UPDATE:

EUFAULA, Ala. (WDHN) — The cause of death for nearly 1,000 catfish on the Chattahoochee River has likely been found, and as investigators finish their case, they are pointing to an unknown angler.

The Georgia Department of Natural Resouces (GDNR) is near the end of its investigation into the mass death of one species of fish, the Blue catfish.

An investigation began on April 20 after a Georgia fisheries biologist noted a large amount of dead catfish on the shore of the Chattahoochee River, according to Chris Harper with the GDNR.

The biologist noted that the fish were all in a similar state of decay in the mud of the river.

Haper told WDHN that after analyzing oxygen levels, disease testing of the fish carcasses, and other tests; all results came back normal.

Harper continued by saying the catfish were likely “harvested and dumped” and the current took the dead fish downriver.

With the state of decay on the fish showing a time of death likely being a couple of days before April 20, authorities are not searching for the person(s) that caught the fish.

Both authorities from Georgia and Alabama took part in this investigation.

Stay with WDHN News for updates on this developing story.

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ORIGINAL:

EUFAULA, Ala. (WDHN) — Catfish deaths are on the rise in the Chattahoochee River and investigators don’t yet have an answer for why.

Large blue catfish have been dying in numbers that some estimates have in the hundreds, according to the Alabama Fisheries Divison of the Alabama Department of Conservation and Natural Resources (ADCNR).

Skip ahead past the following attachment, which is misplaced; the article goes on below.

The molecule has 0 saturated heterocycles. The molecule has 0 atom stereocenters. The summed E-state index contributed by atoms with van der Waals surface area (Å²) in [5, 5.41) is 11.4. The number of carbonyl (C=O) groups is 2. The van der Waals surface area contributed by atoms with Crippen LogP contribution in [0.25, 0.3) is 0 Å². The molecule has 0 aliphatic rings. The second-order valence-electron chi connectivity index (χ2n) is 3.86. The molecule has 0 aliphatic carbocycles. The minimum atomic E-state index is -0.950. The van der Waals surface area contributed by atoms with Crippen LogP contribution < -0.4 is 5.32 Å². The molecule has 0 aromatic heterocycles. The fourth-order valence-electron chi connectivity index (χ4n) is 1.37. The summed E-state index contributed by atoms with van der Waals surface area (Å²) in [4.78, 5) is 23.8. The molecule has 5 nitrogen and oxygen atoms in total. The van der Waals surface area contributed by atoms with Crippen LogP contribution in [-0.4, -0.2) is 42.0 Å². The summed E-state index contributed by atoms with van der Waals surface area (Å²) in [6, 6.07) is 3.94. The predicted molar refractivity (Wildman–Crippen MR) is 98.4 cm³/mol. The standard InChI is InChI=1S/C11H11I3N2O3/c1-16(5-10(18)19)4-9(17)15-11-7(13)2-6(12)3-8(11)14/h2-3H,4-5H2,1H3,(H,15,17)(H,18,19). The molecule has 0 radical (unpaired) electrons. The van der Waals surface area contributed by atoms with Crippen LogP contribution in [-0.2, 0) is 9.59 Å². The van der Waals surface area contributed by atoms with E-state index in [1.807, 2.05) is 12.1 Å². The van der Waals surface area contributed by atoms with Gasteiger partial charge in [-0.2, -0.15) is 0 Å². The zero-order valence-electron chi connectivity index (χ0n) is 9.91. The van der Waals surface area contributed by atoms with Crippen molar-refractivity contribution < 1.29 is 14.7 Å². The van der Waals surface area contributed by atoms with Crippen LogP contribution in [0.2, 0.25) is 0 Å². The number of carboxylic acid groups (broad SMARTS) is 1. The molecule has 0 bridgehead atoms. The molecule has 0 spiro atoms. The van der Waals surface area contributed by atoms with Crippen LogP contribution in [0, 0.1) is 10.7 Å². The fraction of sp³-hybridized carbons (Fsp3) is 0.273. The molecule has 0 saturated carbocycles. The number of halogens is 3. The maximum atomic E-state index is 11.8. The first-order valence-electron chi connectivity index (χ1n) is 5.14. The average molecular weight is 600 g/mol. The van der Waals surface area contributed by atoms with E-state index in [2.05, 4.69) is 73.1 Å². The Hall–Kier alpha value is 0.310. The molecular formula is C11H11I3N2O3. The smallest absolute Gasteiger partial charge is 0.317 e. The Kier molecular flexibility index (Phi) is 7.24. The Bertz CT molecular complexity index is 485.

Investigators in Alabama and Georgia are searching for a cause behind the deaths, with Georgia taking the lead in the inspection.

The deaths have been recorded by anglers and investigators spanning from Lake Eufaula to Gordon, according to Chris Greene with the fisheries division of the ADCNR.

Green also said that it is “relatively uncommon” to see one species of fish die in these numbers. He went on to say that though a cause has not yet been determined, a species-specific disease or “spawn stress” from the springtime mating season might be an explanation.

WDHN has reached out to officials in Georgia for more details, however, we have not received a response yet.

WDHN News will continue to provide updates to this story as we receive them.